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Problem: I have a form with text values, and a function that must return a string query based on the values of the text values too.

Solution: I created a SQLCommand query with parameters, then I put the SQLCommand.CommandText to a string and I returned it (to the business logic that is going to handle the query)

Main Question: Is it sql-injection proof?

Code Example:

sQuery = "select * from xy where x like '%@txtNameParameter%'";

SqlCommand cmd = new SqlCommand(sQuery);

cmd.Parameters.Add("@txtNameParameter", SqlDbType.VarChar);
cmd.Parameters["@txtNameParameter"].Value = txtName.Text;

string query = cmd.CommandText;
return query;

Sub question if main question is ok: Should I put into parameters also values of a radiobutton and dropdownmenu or are they injection-proof?

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The function (?) above returns only the command text and the command object itself is abandoned? WHy not return the command object? –  Tim Jul 5 '11 at 11:01
Because I need to return only the where clause of the query. So what i do before returning it is to substring it deleting the select part. This because then the string query will be sent to a business logic that already has the select part, and takes as input the string with the where clauses that I have to injection-proof here. –  Attila Jul 5 '11 at 11:03
Better would be to send the values of the controls into the business layer, which in turn can decide how the data access should be driven. It can place the values into a SQL Command that it can actually use instead of passing T-SQL Snippets around which will likely (and quickly) get out of control –  Smudge202 Jul 5 '11 at 11:07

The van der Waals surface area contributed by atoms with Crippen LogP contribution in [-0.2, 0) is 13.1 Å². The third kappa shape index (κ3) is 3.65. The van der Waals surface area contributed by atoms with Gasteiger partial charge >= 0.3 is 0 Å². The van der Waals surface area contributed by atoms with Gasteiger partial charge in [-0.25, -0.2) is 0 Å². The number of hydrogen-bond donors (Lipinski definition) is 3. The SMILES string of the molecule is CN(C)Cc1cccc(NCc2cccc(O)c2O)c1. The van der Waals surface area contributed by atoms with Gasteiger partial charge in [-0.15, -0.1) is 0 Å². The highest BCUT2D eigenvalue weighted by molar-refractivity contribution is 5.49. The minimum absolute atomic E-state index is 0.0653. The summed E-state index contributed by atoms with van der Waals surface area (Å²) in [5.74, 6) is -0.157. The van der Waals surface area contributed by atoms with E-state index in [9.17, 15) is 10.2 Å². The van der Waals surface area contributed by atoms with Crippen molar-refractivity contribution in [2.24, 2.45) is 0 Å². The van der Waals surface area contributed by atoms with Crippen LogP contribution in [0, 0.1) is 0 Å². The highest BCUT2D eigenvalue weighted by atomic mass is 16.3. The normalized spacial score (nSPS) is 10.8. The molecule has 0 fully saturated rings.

I know, and I would do that, but I don't have the control of the data access and I have to handle this situation. Is the query that I return safe? –  Attila Jul 5 '11 at 11:08
I agree with @Colin Mackay - if the data layer is allowing you to pass arbitrary WHERE clauses in that is very unusual. If that is the case though then you might have to go for old fashioned approaches of things like escaping apostrphes and anything else necessary. You might also want to talk to whoever does have control of the DAL and ask them how you are meant to handle this properly... –  Chris Jul 5 '11 at 11:23

1 Answer 1

up vote 5 down vote accepted

What you are doing here is injection proof because you are not injecting anything. In fact, your parameter isn't even used (because the only reference to it is inside a string literal so the SQL Parser won't even see where you are attempting to use the parameter because it will treat it as a string literal.)

You may want to change that line of code to:

sQuery = "select * from xy where x like '%'+@txtNameParameter+'%'";

Which would make the SQL look like this:

select * from xy where x like '%'+@txtNameParameter+'%'

Which is just string concatenation in a place where a string is expected in the SQL command anyway.

However, your description of what you are doing with this afterwards possibly blows all that out of the water. I cannot understand why you would want to send just the where clause of the query to the business layer.

Also, the substringed WHERE clause will not contain the data you are putting in the parameter. So you are getting no more benefit that just returning

return "where x like '%@txtNameParameter%'";

The parameter value is lost.

share|improve this answer
An excellent answer. The last bit being the particularly relevant point that the parameters aren't interpreted in the code at all, only when they are sent to the database so putting it all into a command is doing nothing. –  Chris Jul 5 '11 at 11:24

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